Essentially the film portrays the agony of artistic creation experienced by performers confronted by roles that require them to recreate emotions repugnant to them. And this can be only too real. Sir Michael Redgrave told me that Edith Evans would not play Lady Macbeth because, she said, “I can’t stand all that evil.” Redgrave himself never played Othello because he “couldn’t stand all that jealousy”. Pamela Franklin became physically ill when she played a rape victim in an episode of Police Woman. According to the director King Vidor, Lillian Gish starved herself so she could play Mimi’s death scene in La Boheme. In fairness Miss Gish denied to me that she had done any such thing—“I couldn’t have come to work at the studio the next day”—but didn’t explain how she had managed to appear so authentically gaunt in the close-ups. Of course performers learn to protect themselves, but even Redgrave consulted a psychiatrist when he was playing a psychopathic murderer in a long run of a play and came to believe he might be insane himself.
My one caveat about Black Swan is this intense concentration on one character. Aronofsky does supply some context. Winona Ryder is splendid as the ageing prima ballerina Nina replaces and Kunis is superb as the rival dancer, while Vincent Cassel is engagingly sleazy as the choreographer; but we need to see more about the production of the ballet to fully understand Nina’s quest for perfection. Nevertheless the film is an extraordinary achievement with Portman giving one of the great performances in her already distinguished career.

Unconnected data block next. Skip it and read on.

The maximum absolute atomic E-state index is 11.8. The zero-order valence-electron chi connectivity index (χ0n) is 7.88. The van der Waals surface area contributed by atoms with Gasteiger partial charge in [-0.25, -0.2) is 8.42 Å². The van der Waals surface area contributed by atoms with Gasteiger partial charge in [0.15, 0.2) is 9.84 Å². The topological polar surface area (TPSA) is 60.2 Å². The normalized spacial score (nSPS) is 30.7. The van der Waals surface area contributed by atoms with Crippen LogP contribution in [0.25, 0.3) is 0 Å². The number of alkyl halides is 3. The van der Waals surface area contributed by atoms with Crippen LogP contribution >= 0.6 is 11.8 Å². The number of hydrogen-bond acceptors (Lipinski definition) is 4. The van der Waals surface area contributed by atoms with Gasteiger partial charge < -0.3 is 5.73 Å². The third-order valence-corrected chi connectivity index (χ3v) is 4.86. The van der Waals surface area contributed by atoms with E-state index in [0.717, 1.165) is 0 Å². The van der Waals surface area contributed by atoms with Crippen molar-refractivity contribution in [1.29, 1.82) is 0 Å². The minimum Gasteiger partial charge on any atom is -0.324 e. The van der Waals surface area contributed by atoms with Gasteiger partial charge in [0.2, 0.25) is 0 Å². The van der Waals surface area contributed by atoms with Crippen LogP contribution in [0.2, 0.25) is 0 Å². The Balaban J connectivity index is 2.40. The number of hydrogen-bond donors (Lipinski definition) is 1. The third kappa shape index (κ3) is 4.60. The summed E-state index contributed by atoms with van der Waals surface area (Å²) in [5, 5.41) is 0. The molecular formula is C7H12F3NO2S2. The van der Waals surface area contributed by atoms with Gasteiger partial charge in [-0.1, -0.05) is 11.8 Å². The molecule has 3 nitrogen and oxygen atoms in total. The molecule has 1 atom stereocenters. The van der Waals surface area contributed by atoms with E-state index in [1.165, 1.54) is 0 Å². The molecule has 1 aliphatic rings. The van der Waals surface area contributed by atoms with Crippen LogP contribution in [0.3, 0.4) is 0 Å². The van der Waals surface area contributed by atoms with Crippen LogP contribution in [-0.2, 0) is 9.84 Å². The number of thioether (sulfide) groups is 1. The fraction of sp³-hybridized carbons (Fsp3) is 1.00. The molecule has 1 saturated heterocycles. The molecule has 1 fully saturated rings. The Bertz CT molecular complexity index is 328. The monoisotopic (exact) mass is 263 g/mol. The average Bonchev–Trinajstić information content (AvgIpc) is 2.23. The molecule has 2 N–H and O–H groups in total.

The limitations of Black Swan are highlighted when the film is compared with arguably the finest of all works about the ballet, Michael Powell and Emeric Pressburger’s The Red Shoes (1948). Once again the characters have real-life counterparts. Lermontov (Anton Walbrook), the imperious director of the ballet company, is based on the great Russian impresario Diaghilev, with some of the attributes of the film-makers’ former boss, Alexander Korda, plus a touch of the notoriously difficult Michael Powell himself. Esmond Knight’s conductor is played as a combination of Sir Thomas Beecham and Constant Lambert, one of the famous composers and conductors for ballet in the 1930s and 1940s.
The plot of the film is loosely based on the relationship between the choreographer and impresario Diaghilev and the great male dancer Nijinsky, who Diaghilev summarily dismissed from the Ballet Russes in 1913 when the dancer married. (It is fair to add that Diaghilev behaved somewhat better subsequently than Lermontov does in the movie.) In The Red Shoes the central figure is the ballerina Vicky (Moira Shearer), discovered by Lermontov, who becomes famous when she is cast in “The Ballet of the Red Shoes”. Like Nijinsky she is forced to leave the company when she falls in love with the composer-conductor, Julian Craster (Marius Goring). (I suspect this might be also an allusion to Constant Lambert’s affair with the seventeen-year-old Margot Fonteyn.)